The six words are: "It works in Kerbal Space Program".
The Kuiper Belt is a region of the outer Solar System beyond the orbit of Neptune consisting of numerous small icy bodies, including the dwarf planets Pluto and Eris. An Oberth maneuver is a spaceflight maneuver, specifically an engine burn performed during the flyby of a celestial body. The point of this is to optimize usable energy, because rocket burns are more effective to perform at high speeds than at low speeds. The more massive the body and the lower the altitude, the higher the flyby speed will be, and the greater the performance gain due to the Oberth effect. The theoretical way to use rocket fuel most efficiently is therefore to execute the burn during a flyby of the most massive celestial body available, as close as possible.
Cueball is proposing to implement an "Oberth Kuiper Maneuver", and the proposal diagram shows the spacecraft using gravity assists to travel first towards (presumably) Venus for a first boost, then towards Jupiter for another swing by, aiming it back towards the Sun, the most massive Solar System body, to perform an Oberth maneuver at the point of closest approach, as indicated by a small dot along the spacecraft trajectory. It is possible that the diagram might only be a simplified outline of a more complex flight plan. For example, the trajectory from Earth to Venus would require two separate burns in deep space. The first burn would occur immediately after escaping Earth's sphere of influence. The second burn would occur about halfway to Venus. Alternatively, Cueball may have gotten it wrong, or Randall may simply not have concerned himself with such things for the purpose of a webcomic sketch.
An Oberth maneuver in the close vicinity of the Sun, while theoretically possible and extraordinarily effective at the speeds the spacecraft would reach, would however be very difficult to carry out in real life, because the neighborhood of the Sun is an extremely hostile environment and the spacecraft could be incinerated during a too-close flyby.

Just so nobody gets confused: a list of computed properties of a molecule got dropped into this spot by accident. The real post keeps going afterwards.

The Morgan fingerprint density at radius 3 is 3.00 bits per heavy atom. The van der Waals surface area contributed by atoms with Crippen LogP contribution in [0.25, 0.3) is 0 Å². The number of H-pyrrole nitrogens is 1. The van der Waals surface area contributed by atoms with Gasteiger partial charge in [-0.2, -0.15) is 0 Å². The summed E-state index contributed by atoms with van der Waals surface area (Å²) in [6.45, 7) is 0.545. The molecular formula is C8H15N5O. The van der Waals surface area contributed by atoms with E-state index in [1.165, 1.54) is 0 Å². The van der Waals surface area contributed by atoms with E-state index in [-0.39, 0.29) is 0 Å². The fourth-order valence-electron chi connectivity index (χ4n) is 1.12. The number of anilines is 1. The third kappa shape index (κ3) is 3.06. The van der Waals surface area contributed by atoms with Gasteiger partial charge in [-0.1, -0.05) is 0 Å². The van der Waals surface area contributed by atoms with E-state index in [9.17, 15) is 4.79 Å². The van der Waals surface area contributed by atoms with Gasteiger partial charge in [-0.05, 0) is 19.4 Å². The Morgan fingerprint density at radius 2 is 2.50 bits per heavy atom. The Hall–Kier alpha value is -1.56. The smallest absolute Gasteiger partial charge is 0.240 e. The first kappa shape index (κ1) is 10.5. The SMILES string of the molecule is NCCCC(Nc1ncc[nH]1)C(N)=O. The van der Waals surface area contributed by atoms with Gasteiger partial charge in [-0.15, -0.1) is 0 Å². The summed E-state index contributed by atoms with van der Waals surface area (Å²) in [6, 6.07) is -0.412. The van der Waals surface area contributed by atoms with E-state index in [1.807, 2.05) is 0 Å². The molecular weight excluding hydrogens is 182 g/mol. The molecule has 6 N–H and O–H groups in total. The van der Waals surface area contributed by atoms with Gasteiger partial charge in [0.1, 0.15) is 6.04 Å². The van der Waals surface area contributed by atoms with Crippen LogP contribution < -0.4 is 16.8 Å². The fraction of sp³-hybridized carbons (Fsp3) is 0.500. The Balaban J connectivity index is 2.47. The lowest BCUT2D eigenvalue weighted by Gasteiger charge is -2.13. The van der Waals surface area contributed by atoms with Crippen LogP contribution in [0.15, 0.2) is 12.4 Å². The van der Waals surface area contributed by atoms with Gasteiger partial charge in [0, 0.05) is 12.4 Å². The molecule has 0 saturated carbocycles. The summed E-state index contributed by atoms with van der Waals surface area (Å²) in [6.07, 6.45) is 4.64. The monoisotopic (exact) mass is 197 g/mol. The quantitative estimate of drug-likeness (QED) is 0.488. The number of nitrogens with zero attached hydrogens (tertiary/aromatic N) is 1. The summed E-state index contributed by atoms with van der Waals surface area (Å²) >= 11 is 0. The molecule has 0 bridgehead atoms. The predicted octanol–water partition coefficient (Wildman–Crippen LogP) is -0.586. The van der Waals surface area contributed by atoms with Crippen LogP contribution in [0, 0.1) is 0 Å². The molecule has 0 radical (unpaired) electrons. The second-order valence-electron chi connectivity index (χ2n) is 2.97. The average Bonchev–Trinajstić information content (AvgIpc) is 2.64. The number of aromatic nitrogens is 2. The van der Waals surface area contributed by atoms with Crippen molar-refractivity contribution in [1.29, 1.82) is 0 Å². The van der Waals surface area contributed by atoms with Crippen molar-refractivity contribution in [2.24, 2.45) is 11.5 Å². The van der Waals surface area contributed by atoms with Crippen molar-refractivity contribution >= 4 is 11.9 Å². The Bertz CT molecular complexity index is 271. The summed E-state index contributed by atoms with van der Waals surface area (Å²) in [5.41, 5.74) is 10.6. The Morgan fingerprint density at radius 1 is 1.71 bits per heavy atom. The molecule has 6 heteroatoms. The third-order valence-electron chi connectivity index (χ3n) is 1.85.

Cueball's argument for why the maneuver will work in real life is that it works in Kerbal Space Program (KSP), a sandbox spaceflight simulator. While KSP does take into account quite a bit of the physics of space flight, it is (necessarily) simplistic in its modeling of orbital dynamics. KSP does not make any attempt to deal with the N-body problem (for which there is no complete solution), or even simpler 2-body mechanics. Instead celestial bodies are "on rails" and have fixed Spheres of Influence (SOI); a craft within a particular SOI feels the gravitational influence of only that body, and transitions are abrupt when a craft crosses the edge of an SOI. This means there are no Lagrangian points, Lissajous orbits, or, critically for this context, orbital perturbations by distant bodies or other factors. Therefore, orbits modeled using KSP would poorly reflect the actual orbital behavior of a probe traveling through the solar system on a multi-year mission involving multiple fly-by maneuvers. KSP does however have a big modding community and one of its members has created a mod called Principia that implements an approximation of N-body physics by using numerical integration.
The humor in referencing KSP in the comic lies in using a simple game program to simulate complex space missions which in reality take a great number of experts to plan and implement. Fly-by maneuvers, used to minimize the fuel needed to reach a destination, need to be very carefully timed - often to within seconds - so the use of Kerbal Space Program to simulate them isn't a good enough argument for NASA to agree to implement the proposal, and implies simplistic thinking on the part of the proposer; therefore one should not say it at NASA.
The title text refers to Orbiter, which is another spaceflight simulator program. The title text suggests that the argument doesn't work for NASA, not because it's not scientifically sound, but because NASA relies on the Orbiter simulator rather than the Kerbal simulator (although the proposed maneuver would appear to work in both).